Housing associations are to be reclassified as private organisations in a bid to encourage them to build more affordable homes for sale and rent.
Two years ago, the Office for National Statistics (ONS) had said ministerial control of the finances of England’s housing associations was so pervasive that they could no longer be identified as charities or private bodies. Overnight £70 billion of debt was added to the government’s balance sheet.
However, Communities Secretary Sajid Javid has now announced these not-for-profit groups are now sufficiently arm’s-length enough to be considered private organisations once more by the ONS, and the subsequent change in their financial status could open the way for them to secure the long-term finance to build more homes.
Focus on solving housing crisis
In 2016-17, around 170,000 properties were built for sale or rent in the UK. According to the National Housing Federation, the body that represents housing associations, around 50,000 new social homes were started in 2016-17 with housing associations expected to build around 65,000 homes in 2018.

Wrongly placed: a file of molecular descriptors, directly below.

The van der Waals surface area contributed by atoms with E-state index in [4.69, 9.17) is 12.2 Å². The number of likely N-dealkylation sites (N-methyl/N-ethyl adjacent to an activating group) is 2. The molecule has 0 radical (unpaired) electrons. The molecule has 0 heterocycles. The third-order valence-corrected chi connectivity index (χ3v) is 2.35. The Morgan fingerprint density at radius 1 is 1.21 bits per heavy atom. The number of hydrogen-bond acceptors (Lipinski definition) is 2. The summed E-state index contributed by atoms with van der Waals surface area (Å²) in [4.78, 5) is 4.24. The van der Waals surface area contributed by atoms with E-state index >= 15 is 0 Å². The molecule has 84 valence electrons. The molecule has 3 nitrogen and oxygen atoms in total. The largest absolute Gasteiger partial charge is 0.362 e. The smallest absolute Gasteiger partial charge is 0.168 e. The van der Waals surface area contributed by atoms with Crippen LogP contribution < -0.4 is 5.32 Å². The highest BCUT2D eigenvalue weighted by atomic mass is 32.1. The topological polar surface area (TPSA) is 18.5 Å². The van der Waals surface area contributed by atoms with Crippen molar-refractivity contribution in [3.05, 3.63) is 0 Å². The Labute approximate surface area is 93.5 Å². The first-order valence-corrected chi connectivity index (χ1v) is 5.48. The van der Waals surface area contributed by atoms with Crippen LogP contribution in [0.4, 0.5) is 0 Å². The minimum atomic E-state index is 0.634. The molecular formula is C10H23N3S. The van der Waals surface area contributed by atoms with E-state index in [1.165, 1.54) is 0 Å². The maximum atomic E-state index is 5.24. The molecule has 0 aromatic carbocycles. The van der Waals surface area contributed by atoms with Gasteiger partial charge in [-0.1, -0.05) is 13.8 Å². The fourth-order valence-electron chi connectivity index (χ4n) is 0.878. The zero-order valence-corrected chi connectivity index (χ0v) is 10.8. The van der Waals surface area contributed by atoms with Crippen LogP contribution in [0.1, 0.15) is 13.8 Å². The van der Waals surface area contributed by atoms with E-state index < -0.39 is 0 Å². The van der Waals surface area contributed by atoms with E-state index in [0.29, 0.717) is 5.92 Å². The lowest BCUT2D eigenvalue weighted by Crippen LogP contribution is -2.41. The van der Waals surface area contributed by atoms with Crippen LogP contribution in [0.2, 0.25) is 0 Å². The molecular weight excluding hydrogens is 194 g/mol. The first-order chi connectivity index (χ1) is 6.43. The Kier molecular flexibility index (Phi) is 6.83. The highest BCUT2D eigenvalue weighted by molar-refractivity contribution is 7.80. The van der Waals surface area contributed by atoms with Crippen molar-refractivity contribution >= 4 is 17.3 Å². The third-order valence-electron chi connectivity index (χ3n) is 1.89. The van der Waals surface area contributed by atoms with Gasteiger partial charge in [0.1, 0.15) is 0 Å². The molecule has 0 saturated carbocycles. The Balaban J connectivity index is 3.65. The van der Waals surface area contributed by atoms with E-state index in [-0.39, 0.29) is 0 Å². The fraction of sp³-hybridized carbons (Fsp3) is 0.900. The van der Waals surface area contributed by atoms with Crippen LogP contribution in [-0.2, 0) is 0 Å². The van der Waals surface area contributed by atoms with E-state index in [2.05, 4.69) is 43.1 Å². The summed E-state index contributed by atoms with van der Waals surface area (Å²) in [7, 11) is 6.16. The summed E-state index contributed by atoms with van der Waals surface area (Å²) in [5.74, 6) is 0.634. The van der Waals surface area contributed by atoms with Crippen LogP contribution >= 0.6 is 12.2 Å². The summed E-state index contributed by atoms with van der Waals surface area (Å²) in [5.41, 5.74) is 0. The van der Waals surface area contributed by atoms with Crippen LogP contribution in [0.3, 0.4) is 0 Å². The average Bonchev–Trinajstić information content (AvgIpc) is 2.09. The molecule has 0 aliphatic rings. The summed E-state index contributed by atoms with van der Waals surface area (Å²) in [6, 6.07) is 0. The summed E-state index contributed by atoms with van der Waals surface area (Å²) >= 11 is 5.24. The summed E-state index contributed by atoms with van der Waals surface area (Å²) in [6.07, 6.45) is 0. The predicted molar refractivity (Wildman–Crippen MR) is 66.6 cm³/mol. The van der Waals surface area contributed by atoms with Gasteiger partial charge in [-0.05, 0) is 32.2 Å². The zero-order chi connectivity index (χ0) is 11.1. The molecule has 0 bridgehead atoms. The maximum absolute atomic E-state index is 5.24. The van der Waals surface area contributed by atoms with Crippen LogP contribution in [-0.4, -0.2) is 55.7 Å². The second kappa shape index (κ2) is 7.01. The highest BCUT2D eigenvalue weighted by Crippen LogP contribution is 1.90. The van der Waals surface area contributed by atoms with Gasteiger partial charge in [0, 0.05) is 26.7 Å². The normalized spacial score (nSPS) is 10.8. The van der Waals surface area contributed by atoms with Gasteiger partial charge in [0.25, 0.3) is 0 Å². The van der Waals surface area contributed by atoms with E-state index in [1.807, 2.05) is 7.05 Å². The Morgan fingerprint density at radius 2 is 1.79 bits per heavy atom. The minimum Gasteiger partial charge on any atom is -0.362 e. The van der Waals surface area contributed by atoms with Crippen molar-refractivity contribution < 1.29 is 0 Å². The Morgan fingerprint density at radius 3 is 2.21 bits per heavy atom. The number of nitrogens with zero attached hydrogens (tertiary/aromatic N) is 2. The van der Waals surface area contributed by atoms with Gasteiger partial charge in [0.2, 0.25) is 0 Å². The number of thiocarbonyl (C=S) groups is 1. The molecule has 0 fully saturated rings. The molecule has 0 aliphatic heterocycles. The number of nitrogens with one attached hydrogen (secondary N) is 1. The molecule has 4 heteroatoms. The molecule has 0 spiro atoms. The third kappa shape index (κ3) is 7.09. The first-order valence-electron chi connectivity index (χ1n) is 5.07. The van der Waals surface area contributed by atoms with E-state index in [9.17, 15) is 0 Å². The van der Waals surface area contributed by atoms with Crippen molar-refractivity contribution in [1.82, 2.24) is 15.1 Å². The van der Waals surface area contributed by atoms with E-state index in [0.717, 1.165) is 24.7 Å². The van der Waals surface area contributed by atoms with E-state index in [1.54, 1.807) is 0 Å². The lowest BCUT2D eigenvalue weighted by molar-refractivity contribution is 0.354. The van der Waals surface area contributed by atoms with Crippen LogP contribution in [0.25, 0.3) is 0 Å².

However, the government’s own projection is that the UK needs around 300,000 homes built every year to meet demand and end the housing crisis.
The announcement on housing associations is part of a projected focus on housing in Chancellor Philip Hammond’s Budget to be delivered on November 22.
Prime Minister Theresa May has pledged that the government’s strategy will address the serious shortage of affordable homes being built. She told October’s Conservative Party conference that an additional £2bn will be available for social housing while councils and housing associations will be able to access an extra £5bn in funding.
Excellent value for taxpayer
David Orr, the chief executive at the National Housing Federation, welcomed the decision to reclassify housing associations as independent.
He said: “This is welcome recognition of their position as independent social businesses with a shared social purpose of building a quality home that everyone can afford. Housing associations already represent excellent value for the taxpayer – for every £1, Government puts in, housing associations put £6 of their own.
“In the last year, the sector started building almost 50,000 new homes – an increase of 13 percent on 2015/16. This change will allow them to build on their strong track record and secure the long-term finance needed to build even more affordable homes.”